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MANILA, Philippines – “Dear Diary, Carlo sat beside me today. He’s so cute. Sabi niya, I’m pretty…!”
If you were a kid growing up in the ’90s Philippines, you would remember this catchy Tender Juicy Hotdog commercial air everywhere. At the time, this was all I thought journaling was about: talking about whom you met at school, who said what, what your classmates did or what new Lisa Frank binder you wanted to buy.
It was all really simple then.
But as we grow older, our experiences become far from simple and we begin to censor our selves. We censor parts of our selves for fear of making mistakes, looking stupid or disappointing others.
We begin to change our ways of being to imitate other people’s thoughts and ideas.
Journaling then changes its role from being a superficial list of the day’s events to a platform where we can reveal and discover our true selves again.
The uncensored you
Provided you create a safe space for yourself, where you keep your journal for your eyes only, the process of divulging your real thoughts and feelings on paper can be truly therapeutic. One can really clarify one’s thoughts and achieve a whole new level of personal honesty with journaling.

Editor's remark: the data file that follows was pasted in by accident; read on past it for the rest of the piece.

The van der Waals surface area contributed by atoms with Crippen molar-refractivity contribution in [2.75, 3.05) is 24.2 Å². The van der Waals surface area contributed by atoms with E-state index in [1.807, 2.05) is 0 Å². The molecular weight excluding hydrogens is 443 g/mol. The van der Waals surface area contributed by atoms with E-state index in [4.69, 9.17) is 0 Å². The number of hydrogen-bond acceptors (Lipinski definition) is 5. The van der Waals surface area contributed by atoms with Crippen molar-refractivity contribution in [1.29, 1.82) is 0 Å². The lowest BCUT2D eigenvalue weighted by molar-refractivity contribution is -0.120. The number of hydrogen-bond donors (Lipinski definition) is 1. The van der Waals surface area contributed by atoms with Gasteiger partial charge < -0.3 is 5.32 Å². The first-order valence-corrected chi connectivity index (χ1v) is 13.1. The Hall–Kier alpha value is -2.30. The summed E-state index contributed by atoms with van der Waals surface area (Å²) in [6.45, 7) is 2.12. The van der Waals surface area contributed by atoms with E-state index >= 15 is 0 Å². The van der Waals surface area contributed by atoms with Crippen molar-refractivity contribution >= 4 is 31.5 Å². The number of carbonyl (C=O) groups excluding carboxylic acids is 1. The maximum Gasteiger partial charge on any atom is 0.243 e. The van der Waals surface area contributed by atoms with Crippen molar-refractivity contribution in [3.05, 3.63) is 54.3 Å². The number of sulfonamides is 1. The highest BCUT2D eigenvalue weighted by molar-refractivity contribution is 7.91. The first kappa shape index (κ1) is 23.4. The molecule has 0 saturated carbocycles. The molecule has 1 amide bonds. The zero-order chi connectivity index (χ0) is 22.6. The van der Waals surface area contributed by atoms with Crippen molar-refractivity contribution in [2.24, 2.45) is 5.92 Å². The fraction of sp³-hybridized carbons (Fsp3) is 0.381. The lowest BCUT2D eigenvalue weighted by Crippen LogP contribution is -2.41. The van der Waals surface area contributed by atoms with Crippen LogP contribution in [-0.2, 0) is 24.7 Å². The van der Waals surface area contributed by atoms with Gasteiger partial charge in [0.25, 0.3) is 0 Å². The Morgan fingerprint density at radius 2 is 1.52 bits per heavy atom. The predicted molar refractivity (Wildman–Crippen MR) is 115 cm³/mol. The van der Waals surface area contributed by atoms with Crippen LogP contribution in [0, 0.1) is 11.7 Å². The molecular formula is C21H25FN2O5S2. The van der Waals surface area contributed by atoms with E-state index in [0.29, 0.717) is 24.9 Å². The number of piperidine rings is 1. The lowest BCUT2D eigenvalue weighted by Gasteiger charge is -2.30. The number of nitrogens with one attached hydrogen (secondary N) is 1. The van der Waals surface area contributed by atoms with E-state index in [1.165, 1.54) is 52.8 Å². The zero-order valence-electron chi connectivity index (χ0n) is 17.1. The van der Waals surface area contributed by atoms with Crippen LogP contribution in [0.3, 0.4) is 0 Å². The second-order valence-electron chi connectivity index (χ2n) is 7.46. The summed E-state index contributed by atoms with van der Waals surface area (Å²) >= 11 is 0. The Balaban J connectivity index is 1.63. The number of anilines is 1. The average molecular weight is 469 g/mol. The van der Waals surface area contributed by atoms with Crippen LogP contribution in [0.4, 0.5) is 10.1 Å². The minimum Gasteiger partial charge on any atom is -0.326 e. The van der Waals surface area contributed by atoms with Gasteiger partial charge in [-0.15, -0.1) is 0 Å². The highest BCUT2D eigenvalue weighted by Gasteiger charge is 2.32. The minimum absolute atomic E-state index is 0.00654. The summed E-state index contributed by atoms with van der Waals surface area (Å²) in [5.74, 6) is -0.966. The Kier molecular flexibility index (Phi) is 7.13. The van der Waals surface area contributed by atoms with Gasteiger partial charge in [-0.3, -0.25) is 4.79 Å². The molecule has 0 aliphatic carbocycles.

According to the book “The Artist’s Way” by Julia Cameron, a good way to break down your “blocks” in life is by free-writing at least 3 pages of your thoughts every morning. She calls this exercise the “morning pages” practice.
This stream of consciousness approach allows your mind to become more creative and expressive; you write freely without worrying about anyone judging you. It’s okay if your grammar is wrong. It’s okay if you don’t spell it right.
Let things flow and do not judge yourself. These pages provide a safe space, after all.
I tried this exercise for 12 weeks until I finished the book, and the impact it had on my mind was enormous. For the first few weeks, it was hard to discipline myself to write because I didn’t either feel motivated or know what I would write about.
Eventually, I just started with one sentence which would flow to 5; and it reached one page, which flowed to 3. When I stopped overthinking about what to write about and I just let my self go, I filled up the pages in the heat of the moment.
After each writing session, I felt like a load was lifted off my shoulders.
I realized that once we admit our feelings on paper, the emotions melt away. Many of us have the habit of brushing aside feelings of hurt, anger, depression or shame, and do not allow ourselves to feel. We bury these resentments deep down in our soul where they eventually weigh us down.
Journaling can help these feelings come to light so you can acknowledge them and move forward. Sometimes, you may not even know you’ve held on to these feelings for so long. It’s best to just start writing and let your mind guide you to a deeper space of revelation.
Dream on paper
There is the saying, “A goal not written is only a wish.” Journaling is also a great way to concretize goals and dreams on paper.